U.S. News: How to Rebuild a Political Party
By Seth Cline
August 17, 2017
It’s bad enough that the Democratic Party is the distinct minority in Washington, holding neither the majorities in Congress or the grand political prize of the White House.
But take a look at the states.
The party has lost over 800 seats in state legislatures since 2008. It holds only 31 of the 98 state legislative chambers, and for the first time in history, not a single one in the South. Only 15 of the nation’s 50 governors are Democrats.
In many ways, North Carolina is a case study of the Democrats’ misfortune. The party ran the state for decades, and now holds barely a third of its legislative seats. Though Roy Cooper, a Democrat, won the governor’s race in 2016, Republicans in the legislature have curtailed his executive powers and overridden his vetoes – including that of the state’s budget in June. Nevertheless, the party is hoping to build off its lone bright spot.
“Roy Cooper defeated the sitting governor and that election has emboldened our ongoing efforts over the last several years to retake the legislature,” says Wayne Goodwin, the chairman of the North Carolina Democratic Party and former state commissioner of insurance.
To win back seats, many Democrats nationwide are turning to issues such as single payer health care or economic populism. But Cooper and North Carolina Democrats’ new campaign, called “Break the Majority,” focuses primarily on the issue of partisan redistricting.
“The number one goal and paramount part of our mission as Democrats is to break the Republican supermajority, so of course the effort sort of named itself,” says Goodwin.
Goodwin and other Democratic leaders say they are aggressively recruiting candidates across the state, and have begun to prioritize local offices like school board and county commissioner.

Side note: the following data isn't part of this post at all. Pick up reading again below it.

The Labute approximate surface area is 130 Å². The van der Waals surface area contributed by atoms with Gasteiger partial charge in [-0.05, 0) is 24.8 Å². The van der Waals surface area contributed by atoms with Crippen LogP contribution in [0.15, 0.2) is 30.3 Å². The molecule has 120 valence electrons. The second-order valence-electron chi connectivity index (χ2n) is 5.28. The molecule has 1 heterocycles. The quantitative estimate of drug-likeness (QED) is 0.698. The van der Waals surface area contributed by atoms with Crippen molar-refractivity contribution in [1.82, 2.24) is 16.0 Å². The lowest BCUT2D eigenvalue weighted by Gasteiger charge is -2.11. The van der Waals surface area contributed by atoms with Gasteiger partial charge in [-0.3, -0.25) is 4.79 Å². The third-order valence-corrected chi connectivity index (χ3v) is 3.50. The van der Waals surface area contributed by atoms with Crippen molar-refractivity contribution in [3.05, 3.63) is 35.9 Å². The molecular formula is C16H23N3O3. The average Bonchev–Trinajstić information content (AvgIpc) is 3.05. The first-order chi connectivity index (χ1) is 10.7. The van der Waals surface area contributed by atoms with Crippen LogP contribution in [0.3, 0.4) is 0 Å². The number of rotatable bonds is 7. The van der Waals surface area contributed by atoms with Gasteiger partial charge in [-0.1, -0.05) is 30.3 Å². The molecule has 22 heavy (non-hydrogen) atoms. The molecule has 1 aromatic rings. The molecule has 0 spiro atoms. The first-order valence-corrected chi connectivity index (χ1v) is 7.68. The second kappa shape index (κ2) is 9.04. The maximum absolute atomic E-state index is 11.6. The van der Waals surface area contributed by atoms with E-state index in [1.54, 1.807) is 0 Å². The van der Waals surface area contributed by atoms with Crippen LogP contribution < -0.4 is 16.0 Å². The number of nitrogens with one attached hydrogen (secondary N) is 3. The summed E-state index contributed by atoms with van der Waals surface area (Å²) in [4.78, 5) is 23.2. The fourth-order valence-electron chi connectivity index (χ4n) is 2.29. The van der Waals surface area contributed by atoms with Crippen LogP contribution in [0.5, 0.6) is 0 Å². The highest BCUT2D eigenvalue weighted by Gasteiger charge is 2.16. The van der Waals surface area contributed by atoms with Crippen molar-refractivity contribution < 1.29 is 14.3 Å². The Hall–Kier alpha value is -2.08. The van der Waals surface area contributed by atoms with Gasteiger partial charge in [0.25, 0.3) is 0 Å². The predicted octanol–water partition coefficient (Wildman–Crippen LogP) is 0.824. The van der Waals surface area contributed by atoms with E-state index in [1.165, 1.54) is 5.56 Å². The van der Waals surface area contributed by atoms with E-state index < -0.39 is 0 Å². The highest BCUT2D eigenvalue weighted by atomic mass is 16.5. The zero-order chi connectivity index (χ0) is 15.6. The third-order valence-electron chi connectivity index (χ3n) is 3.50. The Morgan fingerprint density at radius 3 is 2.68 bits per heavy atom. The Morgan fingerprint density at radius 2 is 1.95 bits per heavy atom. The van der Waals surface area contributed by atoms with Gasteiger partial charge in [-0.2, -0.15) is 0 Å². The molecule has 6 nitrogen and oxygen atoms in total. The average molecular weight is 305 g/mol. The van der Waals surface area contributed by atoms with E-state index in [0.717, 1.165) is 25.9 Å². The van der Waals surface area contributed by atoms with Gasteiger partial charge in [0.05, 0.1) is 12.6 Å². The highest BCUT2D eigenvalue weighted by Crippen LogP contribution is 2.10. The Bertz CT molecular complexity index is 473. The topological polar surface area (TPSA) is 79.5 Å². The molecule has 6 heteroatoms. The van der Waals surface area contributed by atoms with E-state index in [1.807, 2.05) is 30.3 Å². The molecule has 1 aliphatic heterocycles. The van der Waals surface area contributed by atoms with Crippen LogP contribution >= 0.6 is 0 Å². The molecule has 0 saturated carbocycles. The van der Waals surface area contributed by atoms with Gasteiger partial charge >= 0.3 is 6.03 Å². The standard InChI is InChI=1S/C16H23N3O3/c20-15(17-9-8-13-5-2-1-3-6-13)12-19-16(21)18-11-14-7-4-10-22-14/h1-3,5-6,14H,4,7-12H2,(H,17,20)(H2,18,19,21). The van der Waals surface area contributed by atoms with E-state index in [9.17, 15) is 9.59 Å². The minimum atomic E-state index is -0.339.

“Not only are they the farm team they also help recruit and help shape the future,” Goodwin says. “Both parties have adopted the permanent campaign.”
That so-called gerrymandering, by which lawmakers contort district lines to maximize their political power, has a greater impact on North Carolinians’ lives than they may realize, he says.
“When you’re talking about whether schools receive adequate funding, whether teachers receive adequate compensation, and there are concerns about roads being paved and water being clean it’s important to give folks choices and that resonates,” Goodwin says.
In the legislative complex in downtown Raleigh, state lawmakers are holding hearings on the court-ordered redrawing of the legislative maps. But Republican lawmakers have taken their time redrawing the map, and many are skeptical the new version will be substantially different.
“When we’ve had a congressional map thrown out and the Supreme Court says, ‘You racially gerrymandered, you gotta redraw,’ the problem is those same people get to draw it again, and that’s what happened,” Phillips says.
Republican leaders announced earlier this summer that the same architect behind the gerrymandered 2011 map, redistricting mastermind Tom Hofeller, would lead the latest effort.
“I’m angered that they didn’t choose a different consultant who will actually listen to the court and follow the law,” says Goodwin, the state party chair. “Anything this consultant produces will be highly questioned.”